Australian doctor sanctioned for pushing Usana onto patients
The Medical Board of Australia has sanctioned a former Queensland doctor for pushing Usana onto her patients.
A Tribunal has ruled Dr. Valerie Cole’s constituted “unprofessional conduct”.
As reported by the Australian Journal of Pharmacy, Dr. Cole was visited by a patient who complained of persistent fatigue back in 2010.
During that consultation, Dr Cole recommended products from USANA Health Services.
She invited the patient and the patient’s husband to her home to meet with her and her own husband, to discuss the USANA scheme.
She also attended other meetings with the patient in 2011 about the scheme, including presenting at a function organised by the patient and the practice’s receptionist.
The patient was eventually recruited in Usana but palmed off to Dr. Cole’s receptionist when they expressed concerns over the doctor/patient relationship.
Dr. Cole (right) subsequently stopped treating the patient in March 2011. In October 2011 the patient quit Usana.
At the time the patient complained to Usana that she had been “unethically induced” into signing up.
How many patients Dr. Cole referred to Usana over the years is unclear.
Another of Dr. Cole’s patients, Lisa Ng, cites herself as Managing Director of Wellness Consulting Pte Ltd.
(Ng) battled with severe skin and respiratory allergies that required her constant use of medication that posed more challenges for her over time.
As such, she was determined to gain health naturally and so had benefited much from having consulted and collaborated with Dr Valerie Cole, Director of Natural Vibrant Health Integrative Medical Centre Robina, Queensland.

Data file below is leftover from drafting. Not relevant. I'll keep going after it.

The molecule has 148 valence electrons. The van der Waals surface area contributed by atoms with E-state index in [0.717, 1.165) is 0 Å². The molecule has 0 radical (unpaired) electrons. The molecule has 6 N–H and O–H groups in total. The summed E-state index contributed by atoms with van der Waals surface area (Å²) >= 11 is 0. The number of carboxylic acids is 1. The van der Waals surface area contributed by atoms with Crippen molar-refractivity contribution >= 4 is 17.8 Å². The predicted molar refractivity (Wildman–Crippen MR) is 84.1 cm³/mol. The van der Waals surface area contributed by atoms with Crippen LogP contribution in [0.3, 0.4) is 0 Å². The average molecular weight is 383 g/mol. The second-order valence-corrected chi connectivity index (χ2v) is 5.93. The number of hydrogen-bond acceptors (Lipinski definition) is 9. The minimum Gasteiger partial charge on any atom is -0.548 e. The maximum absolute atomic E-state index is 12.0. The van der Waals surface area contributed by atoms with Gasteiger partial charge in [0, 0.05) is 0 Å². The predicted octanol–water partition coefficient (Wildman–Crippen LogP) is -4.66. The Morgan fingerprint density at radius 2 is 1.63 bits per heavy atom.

Her health mentor has been Dr Myron Wentz, the founder of Usana Health Sciences and Sanoviv Medical Institute.
Over 2011 and 2012 Dr. Cole made $73,431 and $71,457 respectively as a Usana distributor.
In deciding to sanction Dr. Cole, the Medical Board Tribunal noted a previous 2008 caution regarding
failure to advise a patient of her financial interest in similar circumstances.
In her defense Dr. Cole put forth the patient should have been aware of her conflict of interest, because it was “patently obvious”.
The Medical Board Tribunal rejected this argument.
At the time of signing the forms, [the patient] clearly did not fully understand the Scheme.
At that time, she did not understand she was signing to become an associate of the Scheme, as distinct to a preferred customer.
The Tribunal found Dr. Cole exploited her therapeutic relationship with her patient.
Throughout all of this, and being made aware of Dr. Cole’s conduct by at least one of her patients, it appears Usana itself didn’t take any action.
Dr. Cole purportedly hasn’t earned anything in Usana since 2015. She has since terminated her Usana distributorship.
Whether her husband is still involved in Usana is unclear.
The Medical Board ruled Dr. Cole is to “remain disengaged” from Usana for a period of twelve months. She was also ordered to pay the Medical Board Tribunal’s costs.
As at the time of publication Dr. Cole appears to have moved to Victoria.
She is currently practicing as an “Integrative General Practitioner” at the National Institute of Integrative Medicine.